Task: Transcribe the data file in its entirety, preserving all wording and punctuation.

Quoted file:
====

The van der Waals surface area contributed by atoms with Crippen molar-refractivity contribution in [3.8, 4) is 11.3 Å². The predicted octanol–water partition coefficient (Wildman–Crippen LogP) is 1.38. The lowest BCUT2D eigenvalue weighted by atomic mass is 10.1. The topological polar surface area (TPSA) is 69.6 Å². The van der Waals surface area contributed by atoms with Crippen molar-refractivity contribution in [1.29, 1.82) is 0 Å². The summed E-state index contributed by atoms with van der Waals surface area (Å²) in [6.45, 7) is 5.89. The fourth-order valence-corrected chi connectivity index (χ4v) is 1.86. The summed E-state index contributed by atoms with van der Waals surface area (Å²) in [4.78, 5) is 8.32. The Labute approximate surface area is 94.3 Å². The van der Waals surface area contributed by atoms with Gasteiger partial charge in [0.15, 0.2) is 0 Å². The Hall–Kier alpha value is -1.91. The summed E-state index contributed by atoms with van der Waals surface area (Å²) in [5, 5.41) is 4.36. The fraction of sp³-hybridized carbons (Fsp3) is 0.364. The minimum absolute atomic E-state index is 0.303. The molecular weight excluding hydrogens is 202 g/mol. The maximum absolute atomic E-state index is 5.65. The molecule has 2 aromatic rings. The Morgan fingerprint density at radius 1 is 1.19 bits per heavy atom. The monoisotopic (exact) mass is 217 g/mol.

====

The van der Waals surface area contributed by atoms with Crippen molar-refractivity contribution in [3.8, 4) is 11.3 Å². The predicted octanol–water partition coefficient (Wildman–Crippen LogP) is 1.38. The lowest BCUT2D eigenvalue weighted by atomic mass is 10.1. The topological polar surface area (TPSA) is 69.6 Å². The van der Waals surface area contributed by atoms with Crippen molar-refractivity contribution in [1.29, 1.82) is 0 Å². The summed E-state index contributed by atoms with van der Waals surface area (Å²) in [6.45, 7) is 5.89. The fourth-order valence-corrected chi connectivity index (χ4v) is 1.86. The summed E-state index contributed by atoms with van der Waals surface area (Å²) in [4.78, 5) is 8.32. The Labute approximate surface area is 94.3 Å². The van der Waals surface area contributed by atoms with Gasteiger partial charge in [0.15, 0.2) is 0 Å². The Hall–Kier alpha value is -1.91. The summed E-state index contributed by atoms with van der Waals surface area (Å²) in [5, 5.41) is 4.36. The fraction of sp³-hybridized carbons (Fsp3) is 0.364. The minimum absolute atomic E-state index is 0.303. The molecular weight excluding hydrogens is 202 g/mol. The maximum absolute atomic E-state index is 5.65. The molecule has 2 aromatic rings. The Morgan fingerprint density at radius 1 is 1.19 bits per heavy atom. The monoisotopic (exact) mass is 217 g/mol.